African American students are underidentified in programs for children who are gifted. If anyone is using the Larry P. ruling as an excuse not to consider assessment for giftedness, it’s time to stop now. The CDE ban is only relevant to assessments which could lead to special education placement or services. The rationale is twofold:

  • Even if assessment is intended to be for a different disability category (such as Other Health Impairment or Specific Learning Disability), the end result could be identification of ID
  • Any special education evaluation has the potential to result in placement into restrictive classes, some of which meet the court’s definition of a “dead-end” programming

In searching CDE guidelines, we did not find a specific reference to assessment for GATE. However, by its very nature, a GATE assessment could not result in placement into special education.

  1. Myth: Professionals agree about what constitutes an IQ test

Not even close, which was incredibly shocking to us. As school psychologists, we are taught that the words intelligence and cognitive ability are synonymous. The Larry P. v. Riles ruling uses the words IQ test and standardized tests of intelligence interchangeably, but you won’t find the words cognitive ability anywhere in the court document. In reviewing CDE and SELPA Guidelines, you will find these, and other, terms used in a variety of ways. Maybe that’s why professionals have started parsing the terms, or maybe not, but either way, they are definitely being parsed.

  1. Myth: School psychologists will lose their credentials if they give the “wrong” test to a student who is African American

It is highly unlikely, and there is certainly no evidence of it that we have found. There is, of course, the list of absolutely non-negotiable “no-no” tests (CDE ComplianceGuidelines), but we don’t think any school psych has been brazen enough to use one of those (who knows what would happen if they did?).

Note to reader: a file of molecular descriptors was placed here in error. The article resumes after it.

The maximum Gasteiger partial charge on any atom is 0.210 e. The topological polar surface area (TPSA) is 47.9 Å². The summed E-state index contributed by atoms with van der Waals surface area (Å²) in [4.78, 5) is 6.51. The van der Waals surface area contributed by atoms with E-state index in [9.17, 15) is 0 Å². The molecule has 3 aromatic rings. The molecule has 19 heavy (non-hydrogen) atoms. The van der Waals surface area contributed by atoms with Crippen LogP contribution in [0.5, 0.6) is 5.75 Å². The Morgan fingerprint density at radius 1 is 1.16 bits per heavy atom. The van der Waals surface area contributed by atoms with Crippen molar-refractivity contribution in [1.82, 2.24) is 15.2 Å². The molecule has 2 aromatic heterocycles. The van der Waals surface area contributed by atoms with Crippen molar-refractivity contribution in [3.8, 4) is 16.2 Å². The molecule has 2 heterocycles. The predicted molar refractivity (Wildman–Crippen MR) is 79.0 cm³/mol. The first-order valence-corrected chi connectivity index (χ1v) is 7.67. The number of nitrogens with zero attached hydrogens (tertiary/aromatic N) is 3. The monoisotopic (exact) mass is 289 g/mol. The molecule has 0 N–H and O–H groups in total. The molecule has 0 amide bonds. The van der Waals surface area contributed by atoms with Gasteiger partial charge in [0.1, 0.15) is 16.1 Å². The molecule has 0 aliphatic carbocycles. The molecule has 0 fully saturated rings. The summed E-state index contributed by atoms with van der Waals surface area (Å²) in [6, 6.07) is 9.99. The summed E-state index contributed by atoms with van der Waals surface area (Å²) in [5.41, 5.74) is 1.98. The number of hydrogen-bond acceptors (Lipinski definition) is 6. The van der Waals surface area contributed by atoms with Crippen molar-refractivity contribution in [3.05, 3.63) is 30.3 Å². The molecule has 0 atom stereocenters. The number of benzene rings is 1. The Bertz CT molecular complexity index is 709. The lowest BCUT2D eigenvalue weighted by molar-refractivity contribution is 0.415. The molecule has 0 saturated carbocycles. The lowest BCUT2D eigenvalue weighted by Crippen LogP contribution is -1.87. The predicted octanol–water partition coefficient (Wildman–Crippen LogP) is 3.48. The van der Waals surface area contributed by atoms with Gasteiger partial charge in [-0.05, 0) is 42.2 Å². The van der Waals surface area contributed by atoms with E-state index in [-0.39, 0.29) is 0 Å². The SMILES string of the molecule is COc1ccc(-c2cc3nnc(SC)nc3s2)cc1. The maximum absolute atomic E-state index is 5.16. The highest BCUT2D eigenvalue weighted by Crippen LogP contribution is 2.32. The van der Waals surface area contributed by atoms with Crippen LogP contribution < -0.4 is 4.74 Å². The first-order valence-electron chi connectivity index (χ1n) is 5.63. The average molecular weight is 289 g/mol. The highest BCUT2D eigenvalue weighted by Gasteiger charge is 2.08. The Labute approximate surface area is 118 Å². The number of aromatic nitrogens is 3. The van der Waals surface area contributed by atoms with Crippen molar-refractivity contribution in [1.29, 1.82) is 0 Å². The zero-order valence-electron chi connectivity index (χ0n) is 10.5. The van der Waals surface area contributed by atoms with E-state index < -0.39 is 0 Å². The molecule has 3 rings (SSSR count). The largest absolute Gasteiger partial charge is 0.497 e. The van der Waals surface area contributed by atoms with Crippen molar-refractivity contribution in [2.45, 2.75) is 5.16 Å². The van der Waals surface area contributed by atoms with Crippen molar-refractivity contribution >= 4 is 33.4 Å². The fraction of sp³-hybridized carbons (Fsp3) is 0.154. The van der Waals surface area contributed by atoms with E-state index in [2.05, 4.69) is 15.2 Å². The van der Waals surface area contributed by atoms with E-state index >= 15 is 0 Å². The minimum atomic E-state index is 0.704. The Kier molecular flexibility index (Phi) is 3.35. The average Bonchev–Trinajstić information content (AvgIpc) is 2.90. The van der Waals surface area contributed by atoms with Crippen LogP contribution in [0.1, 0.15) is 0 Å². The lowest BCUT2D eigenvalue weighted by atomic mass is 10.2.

When it comes to the more questionable (and hotly debated) tests, like the Differential Ability Scales, 2nd Edition (DAS-2) or Cognitive Assessment System, 2nd Edition (CAS-2), many SELPAs and school psychologists have been unabashedly using them for years without repercussion. In cases where districts did face repercussion, it came about because of a due process hearing that was brought for another reason. In those cases, the CDE may require districts to complete corrective action (such as reassessing all students who are African American), but they aren’t in the habit of removing practitioner credentials.

It’s difficult to determine how often districts are sanctioned or what type of corrective action is most common, but from what we’ve seen in due process, it seems clear that the CDE’s goal is simply to ensure that schools stay true to the spirit of Larry P. v. Riles. That may mean they get support from an outside agency, such as the State Performance Plan-Technical Assistance Program, to find ways to improve.

  1. MYTH: Schools may not consider the results of private evaluations that contain IQ tests

False. Due process hearings illustrate that IEP teams must meet to consider the results of private evaluations, even if those results include an IQ test. This is a federal right under IDEA. That said, it is not clear how schools should document outside reports or to what extent they should be redacted. To us, the guidelines seem to suggest that tests should not be mentioned by name. We reached out to the CDE for clarification and will add their response when it is available.Current wording states that schools must redact all scores (subtests and composites), including age equivalents, grade equivalents, percentile ranks, and standard scores, and all references to information from IQ tests, which includes: